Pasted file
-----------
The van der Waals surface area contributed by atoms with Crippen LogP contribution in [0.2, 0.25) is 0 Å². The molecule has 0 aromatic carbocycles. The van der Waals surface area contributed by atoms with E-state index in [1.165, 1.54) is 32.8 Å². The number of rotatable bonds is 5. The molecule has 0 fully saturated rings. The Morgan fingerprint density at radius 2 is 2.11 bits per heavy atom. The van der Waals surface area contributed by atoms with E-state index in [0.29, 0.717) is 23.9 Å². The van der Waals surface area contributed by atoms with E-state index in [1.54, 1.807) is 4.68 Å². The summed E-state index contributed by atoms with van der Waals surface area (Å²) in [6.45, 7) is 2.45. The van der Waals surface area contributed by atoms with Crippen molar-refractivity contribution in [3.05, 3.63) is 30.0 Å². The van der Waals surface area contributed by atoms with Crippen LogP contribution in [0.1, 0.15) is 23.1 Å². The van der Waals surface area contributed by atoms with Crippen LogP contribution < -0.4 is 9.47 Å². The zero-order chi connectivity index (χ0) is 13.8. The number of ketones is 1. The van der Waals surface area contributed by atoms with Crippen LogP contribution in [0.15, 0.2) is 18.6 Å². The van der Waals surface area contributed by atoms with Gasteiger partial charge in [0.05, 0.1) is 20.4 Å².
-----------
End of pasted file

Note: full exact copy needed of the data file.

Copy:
The van der Waals surface area contributed by atoms with Crippen LogP contribution in [0.2, 0.25) is 0 Å². The molecule has 0 aromatic carbocycles. The van der Waals surface area contributed by atoms with E-state index in [1.165, 1.54) is 32.8 Å². The number of rotatable bonds is 5. The molecule has 0 fully saturated rings. The Morgan fingerprint density at radius 2 is 2.11 bits per heavy atom. The van der Waals surface area contributed by atoms with E-state index in [0.29, 0.717) is 23.9 Å². The van der Waals surface area contributed by atoms with E-state index in [1.54, 1.807) is 4.68 Å². The summed E-state index contributed by atoms with van der Waals surface area (Å²) in [6.45, 7) is 2.45. The van der Waals surface area contributed by atoms with Crippen molar-refractivity contribution in [3.05, 3.63) is 30.0 Å². The van der Waals surface area contributed by atoms with Crippen LogP contribution in [0.1, 0.15) is 23.1 Å². The van der Waals surface area contributed by atoms with Crippen LogP contribution < -0.4 is 9.47 Å². The zero-order chi connectivity index (χ0) is 13.8. The number of ketones is 1. The van der Waals surface area contributed by atoms with Crippen LogP contribution in [0.15, 0.2) is 18.6 Å². The van der Waals surface area contributed by atoms with Gasteiger partial charge in [0.05, 0.1) is 20.4 Å².